5-years lithotripsy of plantar of plantar heel spur:
experiences and results--a follow-up study after 36.9 months

TITLE: 5 Jahre Lithotripsie des plantaren Fersenspornes: Erfahrungen und Ergebnisse--eine Nachuntersuchung nach 36,9 Monaten.
Z Orthop Ihre Grenzgeb 1998 Sep-Oct;136(5):402-6 31
AUTHORS: Sistermann R; Katthagen BD
AUTHOR AFFILIATION: Orthopadische Klinik, Stadtische Kliniken Dortmund, Klinikzentrum Mitte.

54 patients were treated with two different ESWT machines for plantar fasciitis. 

Results:  After 6 weeks, the two different machines resolved patient pain completely in 70% and 79%.  After 37 months, 40% and 68% were still pain free.  

Conclusion:  Shockwave therapy is "an effective and non-invasive method of treatment."


Analgesic effect of low energy extracorporeal shock waves
in tendinosis calcarea, epicondylitis humeri radialis and plantar fasciitis

Maier M, Durr HR, Kohler S, Staupendahl D, Pfahler M, Refior HJ, Meier M.
Orthopadische Klinik am Klinikum Grosshadern Ludwig-Maximilians Universitat, Munchen.


85 patients were observed with Achilles Tendinitis, epicondylitis of the elbow, and plantar fasciitis.  Low-energy ESWT was provided. 

Conclusion:  After 5 months, all three (groups had) a "significant improvement," with the plantar fasciitis patients demonstrating the greatest improvement, followed by those with Achilles Tendinitis. 


Shock wave therapy for chronic proximal plantar fasciitis.

Clin Orthop 2001 Jun;(387):47-59
Ogden JA, Alvarez R, Levitt R, Cross GL, Marlow M.
Atlanta Medical Center, GA, USA.


A randomized, double-blind study to assess the effects of electrohydraulic ESWT was conducted on 302 patients with chronic heel pain caused by proximal plantar fasciitis present for 6-18 months. 

Results:  After 3 months, the treated group had 56% more of the treated patients had a successful result. 

Conclusion: The directed application of electrohydraulic-generated shock waves to the insertion of the plantar fascia onto the calcaneus is a safe and effective nonsurgical method for treating chronic, recalcitrant heel pain syndrome that has been present for at least 6 months and has been refractory to other commonly used nonoperative therapies.   The results suggest that this therapeutic modality should be considered before any surgical options, and even may be preferable to cortisone injection, which has a recognized risk of rupture of the plantar fascia and recurrence of symptoms.


Using extracorporeal shockwave therapy in orthopedics--a meta-analysis
TITLE: Der Einsatz der extrakorporalen Stosswellentherapie in der Orthopadie-- eine Metaanalyse.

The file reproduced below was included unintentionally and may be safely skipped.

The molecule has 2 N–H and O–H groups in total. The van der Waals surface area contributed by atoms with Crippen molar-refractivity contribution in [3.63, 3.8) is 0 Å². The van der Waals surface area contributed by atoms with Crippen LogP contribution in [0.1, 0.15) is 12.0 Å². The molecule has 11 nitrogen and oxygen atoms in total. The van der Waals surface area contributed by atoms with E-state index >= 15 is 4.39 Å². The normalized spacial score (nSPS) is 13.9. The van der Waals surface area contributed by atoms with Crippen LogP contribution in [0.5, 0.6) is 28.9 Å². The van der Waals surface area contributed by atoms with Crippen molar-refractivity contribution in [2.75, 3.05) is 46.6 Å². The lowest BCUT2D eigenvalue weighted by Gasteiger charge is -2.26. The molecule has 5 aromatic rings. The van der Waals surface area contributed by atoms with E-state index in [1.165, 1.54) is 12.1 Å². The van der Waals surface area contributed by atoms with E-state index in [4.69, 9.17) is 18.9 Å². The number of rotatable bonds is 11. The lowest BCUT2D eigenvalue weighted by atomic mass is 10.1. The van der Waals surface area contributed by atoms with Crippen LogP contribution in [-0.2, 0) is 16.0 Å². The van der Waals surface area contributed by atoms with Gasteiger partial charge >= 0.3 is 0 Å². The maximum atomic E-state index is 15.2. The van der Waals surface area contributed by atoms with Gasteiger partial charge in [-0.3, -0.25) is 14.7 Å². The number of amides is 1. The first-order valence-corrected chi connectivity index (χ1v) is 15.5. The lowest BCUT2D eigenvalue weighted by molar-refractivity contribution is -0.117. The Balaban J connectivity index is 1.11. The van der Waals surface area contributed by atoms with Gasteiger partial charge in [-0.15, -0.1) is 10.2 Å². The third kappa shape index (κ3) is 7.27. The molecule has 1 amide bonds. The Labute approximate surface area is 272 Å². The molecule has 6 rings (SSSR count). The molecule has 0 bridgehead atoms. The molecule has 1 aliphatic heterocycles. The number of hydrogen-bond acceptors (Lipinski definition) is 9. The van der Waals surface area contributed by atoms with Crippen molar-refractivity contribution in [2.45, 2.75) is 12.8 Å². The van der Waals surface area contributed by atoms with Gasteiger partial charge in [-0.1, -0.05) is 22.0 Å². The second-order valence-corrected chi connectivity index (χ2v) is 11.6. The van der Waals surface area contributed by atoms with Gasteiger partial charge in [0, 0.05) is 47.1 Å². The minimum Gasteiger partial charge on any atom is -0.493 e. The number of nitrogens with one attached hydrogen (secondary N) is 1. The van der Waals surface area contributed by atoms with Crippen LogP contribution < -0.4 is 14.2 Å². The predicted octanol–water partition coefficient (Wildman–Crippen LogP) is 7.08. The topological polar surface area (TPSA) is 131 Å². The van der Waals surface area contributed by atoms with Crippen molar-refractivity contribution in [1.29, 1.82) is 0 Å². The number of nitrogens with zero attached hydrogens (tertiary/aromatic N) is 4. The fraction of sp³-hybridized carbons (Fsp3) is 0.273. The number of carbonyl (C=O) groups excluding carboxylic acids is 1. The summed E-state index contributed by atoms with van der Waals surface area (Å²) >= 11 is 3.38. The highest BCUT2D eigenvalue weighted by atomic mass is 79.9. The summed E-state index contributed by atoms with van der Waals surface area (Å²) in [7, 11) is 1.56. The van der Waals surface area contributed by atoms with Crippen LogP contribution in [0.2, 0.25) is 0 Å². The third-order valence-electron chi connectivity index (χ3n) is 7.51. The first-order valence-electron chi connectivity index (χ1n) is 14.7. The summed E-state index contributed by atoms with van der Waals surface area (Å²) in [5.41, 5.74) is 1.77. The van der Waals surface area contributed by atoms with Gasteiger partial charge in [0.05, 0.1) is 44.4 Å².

Z Orthop Ihre Grenzgeb 1998 Sep-Oct;136(5):390-401 32
AUTHORS: Heller KD; Niethard FU
AUTHOR AFFILIATION: Orthopadische Universitatsklinik, Rheinisch-Westfalischen Technischen Hochschule Aachen.

Authors looked at 4825 cases from 55 publications and abstracts that underwent ESWT were evaluated. The authors took the best studies (24 papers with 1585 cases) and examined the results.  

Conclusion: "Because of the high complication rate in operative treatment of heel spur, ESWT seems to be justifiable."


Low-energy extracorporeal shock wave therapy for painful heel: a prospective controlled single-blind study.

Arch Orthop Trauma Surg 1996;115(2):75-9 117
AUTHORS: Rompe JD; Hopf C; Nafe B; Burger R
AUTHOR AFFILIATION: Department of Orthopaedics, University Hospital, Mainz, Germany.

This study looked at 30 patients with heel pain present for 12 months or more.  Some received true, low-energy ESWT.  Others received simulated ESWT. 

:  "There was
significant alleviation of pain and improvement of function at all follow-up (visits) in the treatment group." 


Symptomatic low-energy shockwave therapy
in heel pain and radiologically detected plantar heel spur

TITLE: Symptomatische niedrig-energetische Stosswellentherapie bei Fersenschmerzen und radiologisch nachweisbarem plantaren Fersensporn.
Z Orthop Ihre Grenzgeb 1998 Mar-Apr;136(2):169-74 47
AUTHORS: Krischek O; Rompe JD; Herbsthofer B; Nafe B
AUTHOR AFFILIATION: Orthopadische Universitatsklinik Mainz.


50 patients with long-term heel pain and a heel spur on X-ray were treated with two different levels of ESWT energy. 

Conclusion:  Results showed that "there was clear improvement and relief of pain in both groups on manual pressure and while walking and an increase of the pain-free walking ability from 10 minutes before the treatment to 2 and 3 hours respectively after 12 months....The extracorporal shock-wave therapy is an effective treatment in refractory heel pain."


Complications, side-effects and contraindications in the use of
medium and high-energy extracorporeal shock waves in orthopedics

TITLE: Komplikationen, Nebenwirkungen und Kontraindikationen der Anwendung mittel-und hochenergetischer extrakorporaler Stosswellen im orthopadischen Bereich.
Z Orthop Ihre Grenzgeb 1998 Mar-Apr;136(2):175-81 46
AUTHORS: Sistermann R; Katthagen BD
AUTHOR AFFILIATION: Orthopadische Klinik, Stadtische Kliniken Dortmund, Klinikzentrum Mitte, Dortmund.

The authors looked at 542 shockwave procedures in 276 patients for evidence of complications. 

Conclusion: In general lithotripsy (shockwave therapy) has only minor complications when it is used accurately.


xtracorporeal shock-wave therapy. Experimental basis, clinical application
TITLE: Extrakorporale Stosswellentherapie. Experimentelle Grundlagen, klinischer Einsatz.
Orthopade 1997 Mar;26(3):215-28 88
AUTHORS: Rompe JD; Kullmer K; Vogel J; Eckardt A; Wahlmann U Eysel P; Hopf C; Kirkpatrick CJ; Burger R; Nafe B
AUTHOR AFFILIATION: Orthopadische Universitatsklinik Mainz.

Conclusion:  "In the treatment of persistent tennis elbow, plantar fasciitis, calcifying tendinitis, and pseudarthrosis, our data show that extracorporeal shock waves may provide analgesic, resorptive and osteo-inductive reactions with nearly no side effects.



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For information on foot-related problems, visit the website of our shared facility,
the Achilles Foot Health Centre (